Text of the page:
The Journal of Ethics 20 (4):419-434 (2016)

Authors
Eric Vogelstein
Duquesne University
Abstract
Don Marquis’s “future-like-ours” argument against the moral permissibility of abortion is widely considered the strongest anti-abortion argument in the philosophical literature. In this paper, I address the issue of whether the argument relies upon controversial metaphysical premises. It is widely thought that future-like-ours argument indeed relies upon controversial metaphysics, in that it must reject the psychological theory of personal identity. I argue that that thought is mistaken—the future-like-ours argument does not depend upon the rejection of such a theory. I suggest, however, that given a widely-accepted view about contraception and abstinence, the argument is committed to contentious metaphysics after all, as it relies upon a highly controversial assumption about mereology. This commitment is not only relevant for those who are inclined to endorse the argument but reject the mereological view in question, but in addition entails dialectical and epistemological liabilities for the argument, which on some views will be fatal to the argument’s overall success.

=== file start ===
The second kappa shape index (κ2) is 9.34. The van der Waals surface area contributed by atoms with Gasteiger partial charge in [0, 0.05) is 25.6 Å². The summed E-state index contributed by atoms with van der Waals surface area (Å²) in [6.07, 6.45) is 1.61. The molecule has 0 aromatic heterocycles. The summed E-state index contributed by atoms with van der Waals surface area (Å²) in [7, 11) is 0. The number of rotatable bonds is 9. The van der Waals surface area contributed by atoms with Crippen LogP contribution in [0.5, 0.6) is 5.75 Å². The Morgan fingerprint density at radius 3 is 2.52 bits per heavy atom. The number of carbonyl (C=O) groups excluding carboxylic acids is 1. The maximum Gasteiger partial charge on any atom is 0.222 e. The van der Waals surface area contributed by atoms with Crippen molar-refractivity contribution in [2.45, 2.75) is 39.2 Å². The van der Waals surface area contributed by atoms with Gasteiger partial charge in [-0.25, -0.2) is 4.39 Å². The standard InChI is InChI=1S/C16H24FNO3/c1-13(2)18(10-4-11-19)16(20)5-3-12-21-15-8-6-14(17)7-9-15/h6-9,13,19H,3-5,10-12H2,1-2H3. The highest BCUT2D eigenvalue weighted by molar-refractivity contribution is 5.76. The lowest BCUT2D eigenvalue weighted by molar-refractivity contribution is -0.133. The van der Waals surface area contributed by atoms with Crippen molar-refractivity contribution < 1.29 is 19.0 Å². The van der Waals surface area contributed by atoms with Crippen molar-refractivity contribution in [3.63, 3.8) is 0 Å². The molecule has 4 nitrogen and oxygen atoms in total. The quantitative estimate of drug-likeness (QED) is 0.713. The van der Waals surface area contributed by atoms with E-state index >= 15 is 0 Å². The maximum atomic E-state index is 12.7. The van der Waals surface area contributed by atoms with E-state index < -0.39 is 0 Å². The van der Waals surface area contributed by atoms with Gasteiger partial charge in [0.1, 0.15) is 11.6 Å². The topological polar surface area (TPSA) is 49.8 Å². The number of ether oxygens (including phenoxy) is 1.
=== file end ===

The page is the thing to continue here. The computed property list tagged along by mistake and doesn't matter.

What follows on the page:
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DOI 10.1007/s10892-016-9219-8
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References found in this work BETA

Four Dimensionalism: An Ontology of Persistence and Time.Theodore Sider - 2004 - Philosophy and Phenomenological Research 68 (3):642-647.
On The Plurality of Worlds.Graeme Forbes - 1988 - Philosophical Quarterly 38 (151):222-240.
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We Are Not Human Beings.Derek Parfit - 2012 - Philosophy 87 (1):5-28.
The view from nowhere.Thomas Nagel - 1986 - Revue Philosophique de la France Et de l'Etranger 178 (2):221-222.

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Citations of this work BETA

Animalism, Abortion, and a Future Like Ours.Andrea Sauchelli - 2019 - Journal of Ethics 23 (3):317-332.

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